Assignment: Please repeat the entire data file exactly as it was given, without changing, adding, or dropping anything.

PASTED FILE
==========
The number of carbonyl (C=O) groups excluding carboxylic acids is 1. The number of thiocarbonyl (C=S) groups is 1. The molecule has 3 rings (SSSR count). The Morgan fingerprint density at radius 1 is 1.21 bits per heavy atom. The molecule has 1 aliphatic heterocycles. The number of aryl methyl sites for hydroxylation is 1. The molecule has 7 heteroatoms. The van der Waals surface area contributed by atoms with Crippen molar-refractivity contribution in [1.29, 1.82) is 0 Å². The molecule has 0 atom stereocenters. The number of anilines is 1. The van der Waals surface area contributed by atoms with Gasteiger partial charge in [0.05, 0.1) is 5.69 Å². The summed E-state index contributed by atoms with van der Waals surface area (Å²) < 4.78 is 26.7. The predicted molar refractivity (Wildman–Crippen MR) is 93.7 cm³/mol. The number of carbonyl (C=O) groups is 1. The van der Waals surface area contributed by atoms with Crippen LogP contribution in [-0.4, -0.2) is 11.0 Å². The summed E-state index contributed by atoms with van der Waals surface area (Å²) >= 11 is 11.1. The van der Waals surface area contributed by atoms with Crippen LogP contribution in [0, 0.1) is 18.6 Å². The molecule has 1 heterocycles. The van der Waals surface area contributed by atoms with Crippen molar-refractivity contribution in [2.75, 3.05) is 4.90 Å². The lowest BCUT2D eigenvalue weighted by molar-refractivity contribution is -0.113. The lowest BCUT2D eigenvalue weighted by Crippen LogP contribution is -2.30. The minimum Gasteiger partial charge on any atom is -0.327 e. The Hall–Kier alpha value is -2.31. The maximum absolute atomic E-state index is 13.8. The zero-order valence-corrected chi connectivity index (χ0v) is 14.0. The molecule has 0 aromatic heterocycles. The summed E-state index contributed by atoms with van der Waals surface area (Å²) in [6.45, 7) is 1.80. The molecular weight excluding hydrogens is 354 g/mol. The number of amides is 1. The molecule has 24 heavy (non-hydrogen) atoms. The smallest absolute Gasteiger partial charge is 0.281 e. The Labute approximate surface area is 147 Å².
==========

The number of carbonyl (C=O) groups excluding carboxylic acids is 1. The number of thiocarbonyl (C=S) groups is 1. The molecule has 3 rings (SSSR count). The Morgan fingerprint density at radius 1 is 1.21 bits per heavy atom. The molecule has 1 aliphatic heterocycles. The number of aryl methyl sites for hydroxylation is 1. The molecule has 7 heteroatoms. The van der Waals surface area contributed by atoms with Crippen molar-refractivity contribution in [1.29, 1.82) is 0 Å². The molecule has 0 atom stereocenters. The number of anilines is 1. The van der Waals surface area contributed by atoms with Gasteiger partial charge in [0.05, 0.1) is 5.69 Å². The summed E-state index contributed by atoms with van der Waals surface area (Å²) < 4.78 is 26.7. The predicted molar refractivity (Wildman–Crippen MR) is 93.7 cm³/mol. The number of carbonyl (C=O) groups is 1. The van der Waals surface area contributed by atoms with Crippen LogP contribution in [-0.4, -0.2) is 11.0 Å². The summed E-state index contributed by atoms with van der Waals surface area (Å²) >= 11 is 11.1. The van der Waals surface area contributed by atoms with Crippen LogP contribution in [0, 0.1) is 18.6 Å². The molecule has 1 heterocycles. The van der Waals surface area contributed by atoms with Crippen molar-refractivity contribution in [2.75, 3.05) is 4.90 Å². The lowest BCUT2D eigenvalue weighted by molar-refractivity contribution is -0.113. The lowest BCUT2D eigenvalue weighted by Crippen LogP contribution is -2.30. The minimum Gasteiger partial charge on any atom is -0.327 e. The Hall–Kier alpha value is -2.31. The maximum absolute atomic E-state index is 13.8. The zero-order valence-corrected chi connectivity index (χ0v) is 14.0. The molecule has 0 aromatic heterocycles. The summed E-state index contributed by atoms with van der Waals surface area (Å²) in [6.45, 7) is 1.80. The molecular weight excluding hydrogens is 354 g/mol. The number of amides is 1. The molecule has 24 heavy (non-hydrogen) atoms. The smallest absolute Gasteiger partial charge is 0.281 e. The Labute approximate surface area is 147 Å².